Refugee problem


The arrival of 100,000 Ukrainians would be one of the largest resettlement operations in US history, but would only make a small dent in the light of the ten million displaced Ukrainians. The Biden administration also announced last week that the 75,000 Ukrainians already in the United States on student, tourist and business visas would receive temporary humanitarian protection from deportation, allowing them to apply for a work permit.

However, obstacles remain. At least 1,300 Ukrainians were arrested along the border with Mexico between November 1, 2021 and February 28, 2022. Although Biden raised the number of refugees the United States would admit to 125,000 during the current fiscal year, only 15,000 are expected to arrive. because of backlogs and bureaucratic blunders. Poland, which has only 38 million inhabitants, has already taken in more than two million refugees. (Poland also allows Western military weapons to pass through its territory for the Ukrainian army despite Putin’s threats.) (Germany accepted one million refugees from the Middle East in 2015 during the worst days of the Syrian war. )

Ironically, there is one nation that also mishandled the Ukrainian refugee crisis: Israel. Foreign Minister Yair Lapid said Israel had a “moral duty” to take in more refugees, especially non-Jewish refugees. But Prime Minister Naftali Bennett and Defense Minister Benny Gantz don’t think so, and their right-wing interior minister, Ayelet Shaked, has taken a hard line on Jewish and non-Jewish refugees from Ukraine. Shaked announced that Israel would temporarily accept 5,000 non-Jewish refugees and would only allow the country’s 20,000 non-Jewish Ukrainians to stay until the fighting was over. Other Israeli extremists have warned that accepting refugees “would flood the State of Israel with good guys”.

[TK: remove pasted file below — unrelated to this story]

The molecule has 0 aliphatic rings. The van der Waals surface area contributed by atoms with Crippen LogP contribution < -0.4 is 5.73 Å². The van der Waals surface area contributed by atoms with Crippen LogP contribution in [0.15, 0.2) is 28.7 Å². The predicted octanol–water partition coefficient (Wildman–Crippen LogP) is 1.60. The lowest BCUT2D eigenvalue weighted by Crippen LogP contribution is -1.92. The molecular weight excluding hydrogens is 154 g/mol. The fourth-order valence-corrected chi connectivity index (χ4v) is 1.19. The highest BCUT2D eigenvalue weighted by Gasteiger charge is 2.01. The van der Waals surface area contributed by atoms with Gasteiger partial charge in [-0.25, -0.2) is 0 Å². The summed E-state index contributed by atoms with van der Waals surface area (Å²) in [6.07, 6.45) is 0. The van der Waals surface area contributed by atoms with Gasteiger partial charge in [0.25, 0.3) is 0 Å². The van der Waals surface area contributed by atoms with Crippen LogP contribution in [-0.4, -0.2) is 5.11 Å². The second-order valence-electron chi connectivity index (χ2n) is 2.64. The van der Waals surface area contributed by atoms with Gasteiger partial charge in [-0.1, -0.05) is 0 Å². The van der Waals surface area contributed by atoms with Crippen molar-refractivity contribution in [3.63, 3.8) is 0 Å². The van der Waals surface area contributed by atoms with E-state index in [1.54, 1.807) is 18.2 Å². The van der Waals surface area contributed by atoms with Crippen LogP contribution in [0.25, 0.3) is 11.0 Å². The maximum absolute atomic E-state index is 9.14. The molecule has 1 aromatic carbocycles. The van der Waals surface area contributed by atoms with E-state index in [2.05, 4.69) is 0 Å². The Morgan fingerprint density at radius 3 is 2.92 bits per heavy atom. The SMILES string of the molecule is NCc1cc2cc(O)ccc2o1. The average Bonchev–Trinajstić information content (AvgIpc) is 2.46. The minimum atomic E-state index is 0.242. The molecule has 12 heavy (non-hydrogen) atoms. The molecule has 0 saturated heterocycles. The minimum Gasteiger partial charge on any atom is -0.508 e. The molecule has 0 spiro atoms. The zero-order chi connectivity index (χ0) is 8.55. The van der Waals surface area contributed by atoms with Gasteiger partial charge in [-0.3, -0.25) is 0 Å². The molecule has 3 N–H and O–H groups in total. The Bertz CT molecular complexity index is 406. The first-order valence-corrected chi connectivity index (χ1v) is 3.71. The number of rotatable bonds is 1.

In a virtual address to the Israeli parliament last week, Ukrainian President Volodymyr Zelensky had to beg Israelis for more compassion, drawing the stark comparison of Ukraine’s suffering to that of the Jewish people during the Holocaust. . Zelensky reminded Israelis that Russia’s destruction of Ukraine was reminiscent of the Nazi “destruction” of Jews.

Instead of invoking “never again,” Bennett and Gantz decided to protect Israeli relations with Russia in order to keep their hands free in their operations against Iranian forces in Syria. Bennett is also trying to protect his relationship with the ultra-Orthodox community, which opposed immigrants from Ethiopia and Sudan in the 1990s as well as immigrants from Ukraine today. Several years ago, Bennett’s predecessor, Benjamin Netanyahu, rejected requests from Ukraine and Estonia to buy powerful spyware – the Pegasus system – to hack into Russian cellphones. Israel has voluntarily sold Pegasus to several authoritarian governments (including Hungary, Saudi Arabia, and the United Arab Emirates) that use the spyware as a tool for domestic repression. Israel also refused to sell its Iron Dome anti-missile system to Ukraine along with other defensive systems, and refused to impose economic sanctions on Russia.

The United States was once much better at handling refugee resettlement. After the Vietnam War ended, the United States resettled more than 130,000 Vietnamese refugees. In 1999, the Clinton administration evacuated more than 20,000 Kosovar refugees from Macedonia to the United States. There is no indication, however, that Biden plans to airlift Ukrainians to the United States. The Trump administration has imposed onerous restrictions on the asylum system and as a result, more than 670,000 cases are pending in various immigration courts.

Unlike the recent evacuation of Afghans, Kosovars were considered refugees under US law, giving them access to assistance, legal residency and family reunification. Meanwhile, thousands of Afghans remain warehoused in American-run treatment centers in Europe. Afghans are without status, unable to apply for lawful permanent residence and have no right to reunite with their spouse or children. Congress, for its part, has yet to pass legislation to establish a pathway to lawful permanent residency and family reunification. And I didn’t mention the nightmare faced by refugees from Central and South America. To paraphrase President Barack Obama, “that’s not who we are.” Where is it?

Excerpt: “Biden has a chance to properly resolve the refugee issue.”

Courtesy of:


Comments are closed.